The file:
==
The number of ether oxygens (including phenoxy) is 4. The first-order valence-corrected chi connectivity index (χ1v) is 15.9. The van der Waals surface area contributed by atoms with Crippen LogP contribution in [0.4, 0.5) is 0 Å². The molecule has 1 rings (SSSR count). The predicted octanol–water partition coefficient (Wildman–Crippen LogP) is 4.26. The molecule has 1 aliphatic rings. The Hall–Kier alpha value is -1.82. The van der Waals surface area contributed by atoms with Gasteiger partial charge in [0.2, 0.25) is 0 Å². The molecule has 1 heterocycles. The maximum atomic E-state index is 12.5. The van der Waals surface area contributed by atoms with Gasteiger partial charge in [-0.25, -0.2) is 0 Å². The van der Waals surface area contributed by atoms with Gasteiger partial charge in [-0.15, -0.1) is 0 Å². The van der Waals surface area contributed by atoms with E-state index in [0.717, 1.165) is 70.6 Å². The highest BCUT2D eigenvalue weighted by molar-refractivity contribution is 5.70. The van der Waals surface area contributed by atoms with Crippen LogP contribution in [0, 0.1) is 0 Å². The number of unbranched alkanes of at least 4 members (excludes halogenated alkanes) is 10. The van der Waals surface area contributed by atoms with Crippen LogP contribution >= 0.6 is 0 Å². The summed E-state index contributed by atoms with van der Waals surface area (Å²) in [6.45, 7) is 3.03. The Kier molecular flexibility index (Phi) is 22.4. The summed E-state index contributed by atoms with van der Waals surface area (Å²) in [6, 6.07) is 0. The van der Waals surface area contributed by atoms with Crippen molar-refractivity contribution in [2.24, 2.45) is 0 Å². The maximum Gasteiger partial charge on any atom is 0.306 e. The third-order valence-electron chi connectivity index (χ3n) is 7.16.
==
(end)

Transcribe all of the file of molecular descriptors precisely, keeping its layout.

The number of ether oxygens (including phenoxy) is 4. The first-order valence-corrected chi connectivity index (χ1v) is 15.9. The van der Waals surface area contributed by atoms with Crippen LogP contribution in [0.4, 0.5) is 0 Å². The molecule has 1 rings (SSSR count). The predicted octanol–water partition coefficient (Wildman–Crippen LogP) is 4.26. The molecule has 1 aliphatic rings. The Hall–Kier alpha value is -1.82. The van der Waals surface area contributed by atoms with Gasteiger partial charge in [0.2, 0.25) is 0 Å². The molecule has 1 heterocycles. The maximum atomic E-state index is 12.5. The van der Waals surface area contributed by atoms with Gasteiger partial charge in [-0.25, -0.2) is 0 Å². The van der Waals surface area contributed by atoms with Gasteiger partial charge in [-0.15, -0.1) is 0 Å². The van der Waals surface area contributed by atoms with E-state index in [0.717, 1.165) is 70.6 Å². The highest BCUT2D eigenvalue weighted by molar-refractivity contribution is 5.70. The van der Waals surface area contributed by atoms with Crippen LogP contribution in [0, 0.1) is 0 Å². The number of unbranched alkanes of at least 4 members (excludes halogenated alkanes) is 10. The van der Waals surface area contributed by atoms with Crippen LogP contribution >= 0.6 is 0 Å². The summed E-state index contributed by atoms with van der Waals surface area (Å²) in [6.45, 7) is 3.03. The Kier molecular flexibility index (Phi) is 22.4. The summed E-state index contributed by atoms with van der Waals surface area (Å²) in [6, 6.07) is 0. The van der Waals surface area contributed by atoms with Crippen molar-refractivity contribution in [2.24, 2.45) is 0 Å². The maximum Gasteiger partial charge on any atom is 0.306 e. The third-order valence-electron chi connectivity index (χ3n) is 7.16.